Besides this very technical problem I work every day on my full squat. Anyone who knows me will know that I am not able to make a whole knee bend without taking my heels off the ground. Stretching exercises before going to bed are supposed to counteract the whole thing, although I have now accumulated a small arsenal of exercises to help me with this problem as well as my back problem. (Update 2019: Back pain is under control for years now, full squat not even close yet, but I stopped working on it until recently)

A good training experience was the Parkour Generations team training day. It was a day where many of the PKGen people came together to train together. Forrest led a warm-up that consisted of a cycle of 12 exercises that were repeated 2 times and actually came from sprint performance training. Coordinatively quite demanding and definitely interesting. The “warm-up” lasted more than an hour and was an experience in itself. Afterwards free training, where I took the chance to talk to Blane about the full-squat problem.

Finally, a few anecdotes. Recently I was training with Flynn in Vauxhall. Since 2009 I wasn’t there anymore and at that time we were only a few minutes at the spot before we were “robbed”. Since then it was the first time Vauxhall for me. Training there was very good, there are many challenges. For example a precision from a high wall on a branch of a tree in approx. 4-5 meters height. After Vauxhall we headed towards Waterloo to train next to the Thames at a quiet spot. Flynn had shown me the way to 2 canopies from where I could jump different (for me) demanding pole precision and plyos. How difficult a simple plyo becomes a precision jump when it goes down a few meters behind it. Anyway. The real challenge was a 180 catleap (arm jump position, pull up, push away from the wall, turn 180° and land on a metal grid). The first repetition had an ugly landing. And at the second attempt I somehow slipped stupidly, fell down 1 meter, supported myself with my hand, which also slipped away. Why did the hand slip away? Because I fell into a pile of dog shit. Fortunately nothing on the clothes and fortunately a gas station to wash nearby. After that I was a little afraid to try it again, but Flynn gave me the necessary courage with a few words and after a short break the 3rd attempt was quite easy, and clean (literally). After that we went to the Imax Spots where we happened to meet Kie Willis (that´s London!).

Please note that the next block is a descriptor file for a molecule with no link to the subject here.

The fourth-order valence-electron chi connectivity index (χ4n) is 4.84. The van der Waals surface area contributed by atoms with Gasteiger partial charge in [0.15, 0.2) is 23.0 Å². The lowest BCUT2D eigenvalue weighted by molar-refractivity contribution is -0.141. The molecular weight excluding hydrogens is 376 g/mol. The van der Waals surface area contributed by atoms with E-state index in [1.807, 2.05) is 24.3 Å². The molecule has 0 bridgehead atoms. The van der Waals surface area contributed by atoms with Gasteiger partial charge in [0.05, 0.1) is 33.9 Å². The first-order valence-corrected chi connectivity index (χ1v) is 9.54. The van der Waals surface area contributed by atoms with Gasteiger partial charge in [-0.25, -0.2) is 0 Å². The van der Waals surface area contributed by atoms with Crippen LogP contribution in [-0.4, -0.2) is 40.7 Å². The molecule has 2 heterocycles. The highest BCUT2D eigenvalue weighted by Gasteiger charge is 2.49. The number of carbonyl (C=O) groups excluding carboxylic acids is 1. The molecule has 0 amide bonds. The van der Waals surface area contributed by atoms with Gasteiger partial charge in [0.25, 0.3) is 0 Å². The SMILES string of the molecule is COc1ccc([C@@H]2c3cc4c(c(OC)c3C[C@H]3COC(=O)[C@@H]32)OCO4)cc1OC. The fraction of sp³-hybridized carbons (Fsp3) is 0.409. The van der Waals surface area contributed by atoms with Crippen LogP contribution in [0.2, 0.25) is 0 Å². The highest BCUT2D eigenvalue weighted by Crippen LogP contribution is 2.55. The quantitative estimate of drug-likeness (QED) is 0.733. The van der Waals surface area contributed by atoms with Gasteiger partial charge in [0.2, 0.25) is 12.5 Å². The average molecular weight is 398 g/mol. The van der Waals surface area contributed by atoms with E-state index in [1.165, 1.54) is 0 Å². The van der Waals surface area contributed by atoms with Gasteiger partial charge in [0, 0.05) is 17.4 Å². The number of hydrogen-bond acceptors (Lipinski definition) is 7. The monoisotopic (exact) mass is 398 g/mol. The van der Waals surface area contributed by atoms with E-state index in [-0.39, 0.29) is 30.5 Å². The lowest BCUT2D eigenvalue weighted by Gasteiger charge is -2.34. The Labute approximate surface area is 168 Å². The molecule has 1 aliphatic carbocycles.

What I noticed in London and what seems to be a peculiarity of the London traceurs is that “There is no trying, do it! mentality. With several people I noticed an attitude where the piece by piece approach to more difficult jumps is avoided, instead they give 100% right on and they are very successful with it. I suppose it is due to the simple fact that at many of the London spots an attempt is not possible. Imax, for example. On the videos Imax (the blue walls) always looks very idyllic. A small spot in London where people regularly push themselves to peak performance and which is supported by an atmosphere of indoor training due to the security the videos convey. But for me Imax is one of the most respectable spots in the world. The smallest precision jump there is is just under my maximum. In general, almost everything takes place at height and anyone who knows Kie´s video from 2013 knows what is possible there. The things he does at Imax are surreal when you stand in front of it. Or the Stride of Phil Doyle with Livewire back then. Pretty absurd stuff but those are the mad things. Nevertheless… I personally can’t relate much to the spot, a reason to train there more often? (Update 2019: but then I didn’t 🙂 )

So much for the last few weeks. I won’t be able to write about my work experience in more detail until the near future. By the way, 12 January is Winterval. A full-day seminar limited to 100 participants with the whole Parkourgenerations team and Johann Vigroux as a sepcial guest. In the next blog entry I will certainly dedicate a few lines to the seminar.

Translated with